There are many good law enforcement officers in the United States who take seriously their duty to serve and protect the citizenry; but, as referenced all too often in media reports, there are many police officers who are themselves criminals.
Recent headlines in the case of Florida shooting victim Trayvon Martin blared, with a sense of misplaced shock, the fact that Martin’s killer George Zimmerman had been critical of his local police department in Sanford, Fla., in years past. Zimmerman reportedly even went as far as going on a ride-along with an officer and reporting back to the City Council the “disgusting” lack of motivation to combat crime in the area.
What many people who are concerned about the growing number of stories about police misconduct and abuse find shocking, however, is why it seems out of the ordinary for citizens to demand that their local police departments operate in a manner that cuts crime without eviscerating the Constitutional rights of innocent citizens.
Last week, the Cato Institute reopened a blog that focuses solely on documenting examples of police misconduct throughout the Nation. Here is a sampling of some of the events the blog reported last Friday:
- A Denver, Colorado police officer allegedly sexually assaulted a woman during a traffic stop. The officer was charged with rape and kidnapping charges
- A lieutenant with the Schenectady County Sheriff’s Office has been demoted and suspended for striking a correction officer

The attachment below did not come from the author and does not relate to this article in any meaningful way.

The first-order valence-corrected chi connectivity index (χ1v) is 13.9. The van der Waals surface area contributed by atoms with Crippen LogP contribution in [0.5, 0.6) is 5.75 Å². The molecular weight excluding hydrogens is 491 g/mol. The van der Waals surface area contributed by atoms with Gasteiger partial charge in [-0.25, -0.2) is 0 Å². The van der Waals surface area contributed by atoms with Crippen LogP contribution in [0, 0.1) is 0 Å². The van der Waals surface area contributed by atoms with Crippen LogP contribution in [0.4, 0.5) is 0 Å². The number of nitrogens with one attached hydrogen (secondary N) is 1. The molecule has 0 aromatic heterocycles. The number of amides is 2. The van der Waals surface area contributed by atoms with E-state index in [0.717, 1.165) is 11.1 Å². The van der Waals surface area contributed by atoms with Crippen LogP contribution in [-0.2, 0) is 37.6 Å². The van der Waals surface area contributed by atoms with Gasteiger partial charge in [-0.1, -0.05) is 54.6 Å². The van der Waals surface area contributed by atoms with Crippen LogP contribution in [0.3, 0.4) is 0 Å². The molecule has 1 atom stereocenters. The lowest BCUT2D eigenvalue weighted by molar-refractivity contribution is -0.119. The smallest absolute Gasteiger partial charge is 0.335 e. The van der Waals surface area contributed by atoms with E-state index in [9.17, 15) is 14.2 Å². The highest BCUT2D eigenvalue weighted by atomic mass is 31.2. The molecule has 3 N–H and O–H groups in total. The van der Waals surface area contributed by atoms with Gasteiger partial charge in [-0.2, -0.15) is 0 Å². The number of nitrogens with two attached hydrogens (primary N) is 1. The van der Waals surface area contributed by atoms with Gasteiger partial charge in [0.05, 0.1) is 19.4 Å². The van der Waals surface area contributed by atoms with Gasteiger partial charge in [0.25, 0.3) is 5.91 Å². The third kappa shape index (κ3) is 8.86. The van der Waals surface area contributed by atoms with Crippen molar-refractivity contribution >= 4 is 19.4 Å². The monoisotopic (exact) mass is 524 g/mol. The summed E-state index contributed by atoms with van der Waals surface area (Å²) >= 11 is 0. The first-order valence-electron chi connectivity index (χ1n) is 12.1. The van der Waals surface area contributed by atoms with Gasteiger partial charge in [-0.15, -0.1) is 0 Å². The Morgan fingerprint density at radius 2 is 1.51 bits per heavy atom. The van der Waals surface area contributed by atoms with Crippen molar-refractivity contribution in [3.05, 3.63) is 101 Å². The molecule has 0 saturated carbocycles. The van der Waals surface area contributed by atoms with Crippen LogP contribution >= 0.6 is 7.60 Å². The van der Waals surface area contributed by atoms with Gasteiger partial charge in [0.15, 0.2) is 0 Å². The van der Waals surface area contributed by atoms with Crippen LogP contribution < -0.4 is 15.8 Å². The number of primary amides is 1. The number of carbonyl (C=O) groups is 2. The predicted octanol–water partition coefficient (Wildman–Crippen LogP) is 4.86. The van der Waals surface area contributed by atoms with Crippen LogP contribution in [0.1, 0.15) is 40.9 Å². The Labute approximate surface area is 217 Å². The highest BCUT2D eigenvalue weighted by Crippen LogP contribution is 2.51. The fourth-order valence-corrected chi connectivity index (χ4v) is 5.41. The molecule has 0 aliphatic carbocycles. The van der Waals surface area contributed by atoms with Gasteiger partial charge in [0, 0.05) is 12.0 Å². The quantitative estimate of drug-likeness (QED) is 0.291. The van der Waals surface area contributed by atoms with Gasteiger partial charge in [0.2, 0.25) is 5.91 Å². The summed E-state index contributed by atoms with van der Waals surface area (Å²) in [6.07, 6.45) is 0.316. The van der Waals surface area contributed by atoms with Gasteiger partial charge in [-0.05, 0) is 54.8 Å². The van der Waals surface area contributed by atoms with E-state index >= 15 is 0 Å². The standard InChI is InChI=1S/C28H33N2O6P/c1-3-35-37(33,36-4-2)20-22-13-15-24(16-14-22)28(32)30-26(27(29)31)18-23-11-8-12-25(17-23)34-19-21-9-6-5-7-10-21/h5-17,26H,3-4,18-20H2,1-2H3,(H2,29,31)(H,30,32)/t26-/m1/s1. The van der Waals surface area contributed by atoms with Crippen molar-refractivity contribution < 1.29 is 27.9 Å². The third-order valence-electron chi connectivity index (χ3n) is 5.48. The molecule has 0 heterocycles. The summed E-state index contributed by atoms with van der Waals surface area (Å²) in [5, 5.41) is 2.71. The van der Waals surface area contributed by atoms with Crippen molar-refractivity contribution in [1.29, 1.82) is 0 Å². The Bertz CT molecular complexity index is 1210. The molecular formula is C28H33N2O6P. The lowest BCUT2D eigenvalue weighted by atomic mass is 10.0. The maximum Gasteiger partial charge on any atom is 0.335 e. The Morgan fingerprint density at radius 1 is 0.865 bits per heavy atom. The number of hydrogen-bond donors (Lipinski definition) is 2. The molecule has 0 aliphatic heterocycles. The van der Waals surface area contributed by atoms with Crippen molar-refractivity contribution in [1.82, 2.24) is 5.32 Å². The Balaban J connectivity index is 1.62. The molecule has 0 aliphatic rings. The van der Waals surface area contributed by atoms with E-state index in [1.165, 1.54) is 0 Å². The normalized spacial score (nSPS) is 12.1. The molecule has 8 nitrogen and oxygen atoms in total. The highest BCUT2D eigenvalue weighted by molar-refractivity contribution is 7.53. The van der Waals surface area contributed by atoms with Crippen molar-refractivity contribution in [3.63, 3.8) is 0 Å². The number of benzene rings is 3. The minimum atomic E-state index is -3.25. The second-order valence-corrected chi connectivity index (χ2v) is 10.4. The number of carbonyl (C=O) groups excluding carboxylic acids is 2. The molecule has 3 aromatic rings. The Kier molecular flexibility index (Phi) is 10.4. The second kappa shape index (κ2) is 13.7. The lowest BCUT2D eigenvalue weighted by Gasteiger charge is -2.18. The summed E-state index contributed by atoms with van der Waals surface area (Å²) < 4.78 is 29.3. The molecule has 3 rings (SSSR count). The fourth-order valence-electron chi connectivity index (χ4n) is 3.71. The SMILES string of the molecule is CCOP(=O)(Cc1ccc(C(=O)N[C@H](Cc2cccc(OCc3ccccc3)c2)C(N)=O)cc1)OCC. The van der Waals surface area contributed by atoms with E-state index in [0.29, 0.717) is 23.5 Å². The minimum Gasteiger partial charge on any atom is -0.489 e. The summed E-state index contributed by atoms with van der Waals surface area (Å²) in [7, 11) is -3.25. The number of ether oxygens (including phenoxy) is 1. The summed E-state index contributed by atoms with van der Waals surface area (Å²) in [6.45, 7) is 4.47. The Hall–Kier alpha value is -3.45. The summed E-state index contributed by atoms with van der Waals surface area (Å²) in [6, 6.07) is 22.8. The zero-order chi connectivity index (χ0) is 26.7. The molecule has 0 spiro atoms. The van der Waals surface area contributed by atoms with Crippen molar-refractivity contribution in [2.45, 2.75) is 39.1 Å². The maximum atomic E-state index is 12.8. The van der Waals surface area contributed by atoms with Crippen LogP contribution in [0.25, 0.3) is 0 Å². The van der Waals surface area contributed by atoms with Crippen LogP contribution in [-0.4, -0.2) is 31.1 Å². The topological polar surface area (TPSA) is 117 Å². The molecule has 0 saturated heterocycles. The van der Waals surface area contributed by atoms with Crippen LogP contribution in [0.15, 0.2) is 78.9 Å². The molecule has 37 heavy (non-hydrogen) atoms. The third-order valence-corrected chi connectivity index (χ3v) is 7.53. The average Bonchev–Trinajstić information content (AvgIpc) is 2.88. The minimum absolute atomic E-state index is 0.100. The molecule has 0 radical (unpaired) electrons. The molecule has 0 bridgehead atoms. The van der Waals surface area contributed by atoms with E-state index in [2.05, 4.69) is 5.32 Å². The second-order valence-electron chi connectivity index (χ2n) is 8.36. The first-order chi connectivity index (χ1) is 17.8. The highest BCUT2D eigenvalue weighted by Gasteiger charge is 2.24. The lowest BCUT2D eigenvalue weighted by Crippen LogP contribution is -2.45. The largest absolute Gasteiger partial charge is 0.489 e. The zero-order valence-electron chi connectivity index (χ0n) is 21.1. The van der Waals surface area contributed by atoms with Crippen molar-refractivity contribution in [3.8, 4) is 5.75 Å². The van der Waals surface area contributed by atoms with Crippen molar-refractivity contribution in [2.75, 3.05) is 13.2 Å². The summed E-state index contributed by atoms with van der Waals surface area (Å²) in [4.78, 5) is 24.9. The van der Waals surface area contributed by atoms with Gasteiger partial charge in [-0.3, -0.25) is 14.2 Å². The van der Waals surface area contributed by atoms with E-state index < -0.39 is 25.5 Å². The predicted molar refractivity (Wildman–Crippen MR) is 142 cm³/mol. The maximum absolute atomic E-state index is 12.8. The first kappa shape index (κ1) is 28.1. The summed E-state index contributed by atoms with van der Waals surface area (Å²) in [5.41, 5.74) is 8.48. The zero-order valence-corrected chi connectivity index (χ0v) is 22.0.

- Dallas City Council approves $500,000 settlement for motorcyclist, Andrew Collins, whose beating was caught on a police dash-cam. “It was a good resolution to a bad situation,” said Mr. Collins’ attorney. “It was an acknowledgment from the city that Mr. Collins’ civil rights had been seriously violated.” Criminal charges are pending against the three former officers
- A New Jersey officer tried to set up a sexual encounter with a 12-year-old girl. The officer sent explicit photos of himself in uniform. The accused Woodland Park officer pleaded not guilty to charges ranging from attempted aggravated assault to luring and enticing a child
- In Barre, Vermont, prosecutors alleged an off-duty cop left a bar Jan. 3, 2011, entered his neighbor’s apartment and stole a flat-screen TV from under her Christmas tree. When confronted at his home by two officers, the cop, Zak Winston, tossed the TV into the river behind his apartment. Winston was found guilty of felony unlawful trespass, misdemeanor unlawful mischief and misdemeanor resisting arrest
- Lanagan, Missouri police chief and officer have been indicted and suspended for forgery pertaining to racial profiling reports and citations
In light of some of the disturbing trends being discovered regarding many police officers’ lack of restraint and disdain for the rule of law on and off duty, the increasingly militaristic nature of domestic law enforcement has also come under scrutiny.
Reports like this one from KRDO in Colorado are becoming commonplace throughout the country:
Police are using some new tactics and equipment to protect themselves in dangerous situations.
In the past, you wouldn’t see a Colorado Springs police officer with a ballistic shield, helmet and rifle on your average police call, but that’s changed.